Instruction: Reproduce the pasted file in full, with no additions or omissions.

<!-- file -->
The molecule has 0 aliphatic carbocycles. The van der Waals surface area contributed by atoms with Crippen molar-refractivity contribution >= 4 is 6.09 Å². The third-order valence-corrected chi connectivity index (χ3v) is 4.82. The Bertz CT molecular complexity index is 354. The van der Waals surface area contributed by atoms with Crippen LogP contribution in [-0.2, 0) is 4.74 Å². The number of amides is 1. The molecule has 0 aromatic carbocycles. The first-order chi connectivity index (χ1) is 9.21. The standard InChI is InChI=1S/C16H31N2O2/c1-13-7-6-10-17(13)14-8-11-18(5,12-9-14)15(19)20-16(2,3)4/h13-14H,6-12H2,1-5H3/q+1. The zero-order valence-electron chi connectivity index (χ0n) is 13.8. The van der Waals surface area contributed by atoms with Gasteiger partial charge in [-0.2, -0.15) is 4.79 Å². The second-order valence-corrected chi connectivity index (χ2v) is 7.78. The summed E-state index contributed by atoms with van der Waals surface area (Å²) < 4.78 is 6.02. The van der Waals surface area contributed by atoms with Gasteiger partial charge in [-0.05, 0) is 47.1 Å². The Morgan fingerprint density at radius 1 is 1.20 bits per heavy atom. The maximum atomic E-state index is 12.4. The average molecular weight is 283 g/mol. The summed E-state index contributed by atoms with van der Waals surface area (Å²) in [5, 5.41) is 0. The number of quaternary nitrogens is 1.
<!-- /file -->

The molecule has 0 aliphatic carbocycles. The van der Waals surface area contributed by atoms with Crippen molar-refractivity contribution >= 4 is 6.09 Å². The third-order valence-corrected chi connectivity index (χ3v) is 4.82. The Bertz CT molecular complexity index is 354. The van der Waals surface area contributed by atoms with Crippen LogP contribution in [-0.2, 0) is 4.74 Å². The number of amides is 1. The molecule has 0 aromatic carbocycles. The first-order chi connectivity index (χ1) is 9.21. The standard InChI is InChI=1S/C16H31N2O2/c1-13-7-6-10-17(13)14-8-11-18(5,12-9-14)15(19)20-16(2,3)4/h13-14H,6-12H2,1-5H3/q+1. The zero-order valence-electron chi connectivity index (χ0n) is 13.8. The van der Waals surface area contributed by atoms with Gasteiger partial charge in [-0.2, -0.15) is 4.79 Å². The second-order valence-corrected chi connectivity index (χ2v) is 7.78. The summed E-state index contributed by atoms with van der Waals surface area (Å²) < 4.78 is 6.02. The van der Waals surface area contributed by atoms with Gasteiger partial charge in [-0.05, 0) is 47.1 Å². The Morgan fingerprint density at radius 1 is 1.20 bits per heavy atom. The maximum atomic E-state index is 12.4. The average molecular weight is 283 g/mol. The summed E-state index contributed by atoms with van der Waals surface area (Å²) in [5, 5.41) is 0. The number of quaternary nitrogens is 1.